“Look I make movies.  We put narratives together for dramatic purposes. I’ve never seen a film that actually rivaled actual dramatic effects that went on in that game.  The back and the forth.”

– Matthew McConaughey

The newest episode of the critically acclaimed NFL Network documentary series A Football Life goes where it has never gone before.  On Friday January 2nd at 9 PM ET, the series will dive into the world of college football for the first time – and what better avenue to travel than the 2006 Rose Bowl, the greatest college football game ever played.

The BCS National Championship Game in Pasadena featured a clash of two unbeatens – #1 USC vs #2 Texas.  Even though I’m neither a USC or a Texas fan, this is my favorite sporting event I’ve ever been privileged to watch.  I’ve never seen a game that as a pure spectacle was more of a joy to watch.  In terms of excitement, drama, quality of play, and stakes involved it is simply unparalleled in college football and perhaps any other sport.

– 53 game combined winning streak (34 USC, 19 Texas)

– 2 Heisman winners (Matt Leinart and Reggie Bush)

– 18 draft picks that April, including 4 in the Top 10

– 79 combined points, 1130 yards of combined offense

And on top of that, Vince Young put together maybe the best single-game championship performance of all-time.  Against a team pegged as the greatest ever (more on that in a bit) Young put up this video game statline: 30/40, 267 yards passing, 19 carries, 200 yards, 3 TDs.

Rarely in sports does an event live up to the considerable hype.  The ’06 Rose Bowl didn’t just live up to the hype, it didn’t just surpass the hype, it transcended the hype.

The hype included one of the most absurd things ESPN has ever done – a mythical comparison between USC and the greatest college football teams of all-time.  Sure, the Trojans were riding a 34 game winning streak… but they hadn’t even played Texas yet.  And yet, all of the focus surrounding the ’06 Rose Bowl coming from ESPN was not USC vs Texas, but USC vs History.  Of course, the Longhorns would make sure that ESPN wouldn’t make the mistake of forgetting them ever again and it’s fun to relive if you’re not a Trojan fan.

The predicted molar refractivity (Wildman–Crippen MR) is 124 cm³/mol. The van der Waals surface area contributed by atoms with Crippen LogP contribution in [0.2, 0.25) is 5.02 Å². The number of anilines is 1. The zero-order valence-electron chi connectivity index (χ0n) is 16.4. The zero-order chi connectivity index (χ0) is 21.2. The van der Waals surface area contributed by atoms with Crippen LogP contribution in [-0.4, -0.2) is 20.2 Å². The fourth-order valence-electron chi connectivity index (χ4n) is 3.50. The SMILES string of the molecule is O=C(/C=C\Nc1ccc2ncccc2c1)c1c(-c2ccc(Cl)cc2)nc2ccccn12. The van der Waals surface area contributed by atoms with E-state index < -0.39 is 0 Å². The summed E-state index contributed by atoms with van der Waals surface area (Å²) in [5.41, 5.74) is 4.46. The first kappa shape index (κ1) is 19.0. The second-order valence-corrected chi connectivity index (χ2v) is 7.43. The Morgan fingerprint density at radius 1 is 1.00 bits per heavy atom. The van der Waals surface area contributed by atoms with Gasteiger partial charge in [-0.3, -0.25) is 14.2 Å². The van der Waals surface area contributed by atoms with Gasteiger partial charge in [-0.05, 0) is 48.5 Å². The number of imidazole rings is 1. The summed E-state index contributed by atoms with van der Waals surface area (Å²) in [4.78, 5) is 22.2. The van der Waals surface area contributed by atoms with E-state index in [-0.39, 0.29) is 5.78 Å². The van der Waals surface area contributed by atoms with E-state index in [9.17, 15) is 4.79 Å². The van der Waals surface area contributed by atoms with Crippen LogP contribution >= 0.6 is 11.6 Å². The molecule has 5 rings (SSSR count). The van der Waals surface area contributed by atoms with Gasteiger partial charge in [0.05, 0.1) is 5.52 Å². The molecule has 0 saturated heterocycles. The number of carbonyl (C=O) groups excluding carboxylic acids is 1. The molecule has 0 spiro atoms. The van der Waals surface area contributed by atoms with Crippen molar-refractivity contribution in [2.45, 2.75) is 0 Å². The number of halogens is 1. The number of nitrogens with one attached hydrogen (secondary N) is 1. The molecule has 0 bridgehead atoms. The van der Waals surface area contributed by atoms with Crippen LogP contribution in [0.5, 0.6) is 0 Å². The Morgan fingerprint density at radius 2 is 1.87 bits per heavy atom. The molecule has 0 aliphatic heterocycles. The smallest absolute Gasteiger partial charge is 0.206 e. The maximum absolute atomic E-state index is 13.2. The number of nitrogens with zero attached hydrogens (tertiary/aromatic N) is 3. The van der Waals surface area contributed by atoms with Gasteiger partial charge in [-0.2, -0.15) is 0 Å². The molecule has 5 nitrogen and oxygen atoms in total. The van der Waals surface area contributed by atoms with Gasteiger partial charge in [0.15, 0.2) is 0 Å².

Right from the start, A Football Life doesn’t hide from the irony that much of that brilliance went unfulfilled in the NFL.  The professional fate of the two starting quarterbacks is weaved into the story throughout the hour.  Matt Leinart and Vince Young are joined together at the start of the film on the hallowed Rose Bowl turf, the site of their finest hour.  And while they should theoretically both be in the prime of their NFL careers, Leinart and Young are both out of the league.

The documentary features interviews with Leinart and Young (even seated together at certain points) and includes footage from the 2006 NFL Draft where Young was drafted 3rd overall by the Tennessee Titans and Leinart fell to 10th where he was drafted by the Arizona Cardinals.  One quote from Leinart hit like a lightning bolt considering what we’ve seen this season in Cleveland from Johnny Manziel, “Early on in my career I didn’t take it as seriously as I should have.”

Foreshadowing?  Yep, foreshadowing.

(Please someone tape that quote in Manziel’s locker so he doesn’t have to sit down for a documentary at age 27 and relive the glory days of the 2013 Cotton Bowl.)

The one thing that stands out most from this edition of A Football Life is the sheer amount of perspectives offered.  Not only is there the words of featured subjects Leinart and Young, but other players from the game like David Thomas, Michael Griffin, Steve Smith, and LenDale White.  Coaches like Mack Brown and Jeff Fisher, who did not mince words on the maturity issues that plagued Young with the Titans.  Broadcasters like Keith Jackson and Dan Fouts.  (Another great fact about the game is it was the last one called by the legendary Jackson.)  And even the thoughts of the most famous celebrity fans of the respective teams, Snoop Dogg and Matthew McConaughey, are featured throughout.

The climax comes with Texas’ 4th down stop of USC and the ensuing championship winning drive led by Young.  One of the most compelling moments is hearing USC players like White and Smith criticize their coaches for taking Reggie Bush off the field for the failed 4th down run by White.

The documentary isn’t so much an ESPN Classic style reliving of the game itself, it’s more about the story.  And while I might like to see more focus on the game itself because it was just that incredible, the color added by the interviews and the twists in the tale afterward add new insights.  If you’re a football fan, make sure to set your DVRs.


About Matt Yoder

Award winning sportswriter at The Comeback and Awful Announcing. The biggest cat in the whole wide world.

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